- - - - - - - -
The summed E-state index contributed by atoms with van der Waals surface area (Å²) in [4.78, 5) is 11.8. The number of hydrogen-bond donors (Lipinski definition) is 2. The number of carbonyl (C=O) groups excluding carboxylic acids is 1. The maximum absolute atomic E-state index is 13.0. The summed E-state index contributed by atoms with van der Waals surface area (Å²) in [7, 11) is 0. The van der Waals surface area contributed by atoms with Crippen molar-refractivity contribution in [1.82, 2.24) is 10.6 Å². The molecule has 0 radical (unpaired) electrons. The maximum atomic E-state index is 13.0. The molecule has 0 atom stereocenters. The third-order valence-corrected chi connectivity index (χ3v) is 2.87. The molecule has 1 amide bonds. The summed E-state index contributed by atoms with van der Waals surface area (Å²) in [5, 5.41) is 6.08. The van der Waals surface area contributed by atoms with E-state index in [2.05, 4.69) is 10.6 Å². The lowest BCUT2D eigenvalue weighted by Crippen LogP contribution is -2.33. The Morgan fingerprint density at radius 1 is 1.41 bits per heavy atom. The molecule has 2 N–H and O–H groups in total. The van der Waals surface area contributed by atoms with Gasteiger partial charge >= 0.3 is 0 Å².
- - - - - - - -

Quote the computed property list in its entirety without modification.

The summed E-state index contributed by atoms with van der Waals surface area (Å²) in [4.78, 5) is 11.8. The number of hydrogen-bond donors (Lipinski definition) is 2. The number of carbonyl (C=O) groups excluding carboxylic acids is 1. The maximum absolute atomic E-state index is 13.0. The summed E-state index contributed by atoms with van der Waals surface area (Å²) in [7, 11) is 0. The van der Waals surface area contributed by atoms with Crippen molar-refractivity contribution in [1.82, 2.24) is 10.6 Å². The molecule has 0 radical (unpaired) electrons. The maximum atomic E-state index is 13.0. The molecule has 0 atom stereocenters. The third-order valence-corrected chi connectivity index (χ3v) is 2.87. The molecule has 1 amide bonds. The summed E-state index contributed by atoms with van der Waals surface area (Å²) in [5, 5.41) is 6.08. The van der Waals surface area contributed by atoms with E-state index in [2.05, 4.69) is 10.6 Å². The lowest BCUT2D eigenvalue weighted by Crippen LogP contribution is -2.33. The Morgan fingerprint density at radius 1 is 1.41 bits per heavy atom. The molecule has 2 N–H and O–H groups in total. The van der Waals surface area contributed by atoms with Gasteiger partial charge >= 0.3 is 0 Å².